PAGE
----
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How Many Carbs in Peanut Butter? What Are its Nutritional Values

How Many Carbs in Peanut Butter?

Peanut butter is a food, especially known in the United States, while in our continent in general – and especially in Italy – is a product destined for marginal consumption.


This food is made from peanut seeds: these are first roasted at a temperature of about 150 ° C, salted and then grinded and kneaded. During the grinding process, peanut seeds leave the oil spilling out, which will tend to accumulate on the surface. During all working phases, the oil will again be blended with the ground compound, while during storage, this does not happen. For this reason, stabilizers and emulsifiers are added to the peanut butter of industrial preparation, which, in fact, ensures the maintenance of homogeneity. These necessary adjustments also alter the nutritional values of peanut butter: in fact, additives are partially hydrogenated vegetable oils which, as is well known, have a negative impact on cardiovascular health.

how many carbs in peanut butter
how many carbs in peanut butter

Let’s see what are the nutritional characteristics of peanut butter and how to consume it within a healthy and balanced diet.

Nutritional characteristics:

Peanut butter is a pretty calorie food: 100g portion brings 589 kcal. Clearly, it is difficult to get so much in a single portion, the more common it is to spread a teaspoon on a crouton or a bit of fresh bread: 8 g, the amount contained in a teaspoon, make about 48 kcal.

Most of the energy input is due to fat: these macro nutrients account for 50.4% of the weight. The lipid fraction of peanut butter is mostly composed of mono-unsaturated and polyunsaturated fats: 24.5% and 15% respectively. Peanut butter is a good source of oleic acid. Although in a lower quantity, there is also a certain proportion of saturated fat, on average 11% of the lipid fraction.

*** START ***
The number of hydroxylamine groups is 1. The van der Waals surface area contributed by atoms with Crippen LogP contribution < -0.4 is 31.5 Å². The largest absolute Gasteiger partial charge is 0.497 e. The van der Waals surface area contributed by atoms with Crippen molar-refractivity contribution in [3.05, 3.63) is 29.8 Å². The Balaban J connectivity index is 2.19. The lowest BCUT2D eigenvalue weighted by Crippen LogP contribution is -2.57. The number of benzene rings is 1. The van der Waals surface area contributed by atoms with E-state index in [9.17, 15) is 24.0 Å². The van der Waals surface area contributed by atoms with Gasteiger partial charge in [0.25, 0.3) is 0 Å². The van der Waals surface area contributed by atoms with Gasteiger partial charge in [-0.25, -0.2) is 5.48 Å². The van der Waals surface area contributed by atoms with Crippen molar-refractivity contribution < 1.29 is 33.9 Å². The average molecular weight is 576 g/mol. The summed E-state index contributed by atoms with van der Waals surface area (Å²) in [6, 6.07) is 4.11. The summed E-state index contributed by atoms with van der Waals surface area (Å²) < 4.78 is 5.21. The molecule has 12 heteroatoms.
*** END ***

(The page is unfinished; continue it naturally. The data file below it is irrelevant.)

Instead, carbohydrates and proteins are smaller: about 20% and about 25% of the weight, respectively.


Peanut butter is a good source of mineral salts, especially iron, calcium, phosphorus, magnesium, potassium and zinc, and vitamins such as E, B5 and B6. The supply of dietary fiber is also good.

How and when to consume it:

Peanut butter, especially when it is fresh and not added with harmful preservatives and emulsions, is a high-calorie food but rich in good nutritional qualities. Its moderate consumption, within a healthy and active lifestyle, is definitely possible.


This food can be tasted on a slice of bread, perhaps during breakfast, along with a portion of fresh fruit and a sugar-free coffee or tea, but can also be used as an ingredient.


Natural peanut butter can be used for preparing cookies, muffins or other sweets. It ensures a good creaminess to the dough and also an intense and pleasing aroma to the finished recipe.


Spelled Butter and Peanut Butter Cookies:

400 g of spelled flour;
100 g of sugar;
100 g of peanut butter
1 whole egg;
1 teaspoon of sweet yeast;
130 ml of lukewarm water.


Sift the flour into a bowl, then mix the sugar and the sweet yeast. Otherwise beat the egg and paste it into the powders. Sprinkle the peanut butter in lukewarm water and add it to the rest of the dough. Work the ingredients until you get a smooth and elastic paste. Divide the pasta into 3 parts, then work with 3 strands. Cut the threads into pieces of about 1 cm thick or so. Place biscuits on a non-stick baking tray or covered with baking paper, then cook in an oven that is already hot at 180 ° C for about 175 minutes.


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